05:40 PM EST
Earlier this week, Speaker John Boehner said Rep. Ryan’s plan to privatize Medicare “transforms Medicare into a plan that's very similar to the President's own health care bill.” This comparison is deeply flawed. Here’s why:
No Guaranteed Coverage
The Congressional Republican plan privatizes Medicare, ending the program as we know it. Insurance companies would be under no obligation to offer insurance to seniors, so many older Americans could be left with no insurance at all.
The Affordable Care Act preserves Medicare and improves it by making prevention and prescription drugs more affordable, lowering its costs, and improving the quality of care. And health reform extends the life of the Medicare Trust Fund and helps ensure Medicare will continue to provide coverage to seniors in the decades to come.
Get Older, Pay More
The Republican plan repeals Medicare’s current policy where seniors are not charged more because of their age. Under the Republican plan, seniors could be forced to pay more for their health care every year, simply because they’ve grown older.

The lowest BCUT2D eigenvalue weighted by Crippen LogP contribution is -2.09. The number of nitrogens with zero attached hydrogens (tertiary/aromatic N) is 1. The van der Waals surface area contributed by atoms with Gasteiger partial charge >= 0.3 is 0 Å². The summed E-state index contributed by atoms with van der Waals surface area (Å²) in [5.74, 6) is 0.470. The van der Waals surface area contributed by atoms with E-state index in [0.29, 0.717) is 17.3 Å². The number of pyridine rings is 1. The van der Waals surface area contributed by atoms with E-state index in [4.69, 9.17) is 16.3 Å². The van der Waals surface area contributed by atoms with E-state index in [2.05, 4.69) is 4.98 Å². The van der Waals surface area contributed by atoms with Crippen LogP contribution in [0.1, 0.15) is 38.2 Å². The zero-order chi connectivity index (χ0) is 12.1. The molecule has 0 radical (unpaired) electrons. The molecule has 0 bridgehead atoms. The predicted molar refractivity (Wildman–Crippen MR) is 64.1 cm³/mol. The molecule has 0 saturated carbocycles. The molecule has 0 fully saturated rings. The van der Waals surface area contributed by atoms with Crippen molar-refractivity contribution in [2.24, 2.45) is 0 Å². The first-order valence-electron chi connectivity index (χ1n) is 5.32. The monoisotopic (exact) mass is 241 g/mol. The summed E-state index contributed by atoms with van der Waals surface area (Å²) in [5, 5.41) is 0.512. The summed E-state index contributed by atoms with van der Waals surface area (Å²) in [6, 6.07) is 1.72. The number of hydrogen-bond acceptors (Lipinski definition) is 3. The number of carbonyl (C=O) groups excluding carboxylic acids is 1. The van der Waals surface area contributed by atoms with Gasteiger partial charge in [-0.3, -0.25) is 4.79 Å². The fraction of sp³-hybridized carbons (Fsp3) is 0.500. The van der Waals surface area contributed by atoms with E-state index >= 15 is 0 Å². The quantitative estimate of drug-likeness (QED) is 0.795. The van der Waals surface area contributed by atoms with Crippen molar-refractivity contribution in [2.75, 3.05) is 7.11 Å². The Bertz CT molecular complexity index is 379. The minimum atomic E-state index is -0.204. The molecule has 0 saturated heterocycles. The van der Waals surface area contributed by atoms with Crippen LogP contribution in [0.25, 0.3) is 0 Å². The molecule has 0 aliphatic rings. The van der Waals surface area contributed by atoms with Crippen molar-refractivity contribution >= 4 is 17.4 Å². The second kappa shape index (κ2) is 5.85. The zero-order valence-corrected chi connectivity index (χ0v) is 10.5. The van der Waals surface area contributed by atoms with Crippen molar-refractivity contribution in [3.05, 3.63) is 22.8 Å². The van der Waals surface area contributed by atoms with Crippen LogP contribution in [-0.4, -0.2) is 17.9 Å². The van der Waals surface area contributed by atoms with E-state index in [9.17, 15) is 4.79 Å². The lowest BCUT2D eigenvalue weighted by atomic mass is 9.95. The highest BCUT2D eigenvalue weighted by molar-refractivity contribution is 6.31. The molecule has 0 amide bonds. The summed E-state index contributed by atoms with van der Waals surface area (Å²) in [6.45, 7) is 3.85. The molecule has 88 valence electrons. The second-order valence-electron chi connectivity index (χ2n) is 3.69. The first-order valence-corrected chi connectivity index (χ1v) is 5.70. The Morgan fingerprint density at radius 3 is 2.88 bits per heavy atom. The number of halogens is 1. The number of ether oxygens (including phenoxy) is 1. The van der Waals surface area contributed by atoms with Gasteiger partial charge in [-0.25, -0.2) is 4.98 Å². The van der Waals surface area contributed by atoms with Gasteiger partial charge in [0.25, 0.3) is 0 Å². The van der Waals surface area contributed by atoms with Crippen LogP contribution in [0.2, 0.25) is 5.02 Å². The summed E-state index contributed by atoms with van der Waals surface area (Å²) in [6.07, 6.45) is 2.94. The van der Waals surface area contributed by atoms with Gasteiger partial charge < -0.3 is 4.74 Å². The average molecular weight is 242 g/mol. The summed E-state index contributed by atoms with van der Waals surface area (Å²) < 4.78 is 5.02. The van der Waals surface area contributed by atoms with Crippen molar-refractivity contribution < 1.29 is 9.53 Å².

No Affordable Choices
The Republican Medicare plan makes health coverage less affordable for seniors. In the first year it goes into effect, a typical 65-year-old who becomes eligible for Medicare would pay an extra $6,400 for health care, more than doubling what he or she would pay if the plan were not adopted. And the Republican plan would replace extra coverage for low-income enrollees with a capped, insufficient medical savings account.
In sharp contrast, the Affordable Care Act lowers costs for people in Medicare by improving its performance and squeezing out waste, fraud and abuse. The law also provides free preventive care and cheaper prescription drugs for people in Medicare. As a result, we estimate that a typical senior could save $3,500 over the next decade as a result of the Affordable Care Act.
The Affordable Care Act will help make the health care system more open, more transparent and easier to understand.
The Republican plan takes us in the opposite direction. Today, people in Medicare can quickly learn about their benefits. Under the Republican plan, they’d be left in the dark. The Republican plan would force seniors to purchase insurance on their own and critical consumer protections that would make the insurance marketplace easier to understand would be repealed.
The facts are clear: the Affordable Care Act and the Republican plan to end Medicare as we know it are very different. It’s heartening to see Republicans aspire to produce a plan that resembles the historic reforms President Obama signed into law. But if they want a proposal that is similar to the Affordable Care Act, they’ll have to head back to the drawing board.
Stephanie Cutter is Assistant to the President and Deputy Senior Advisor.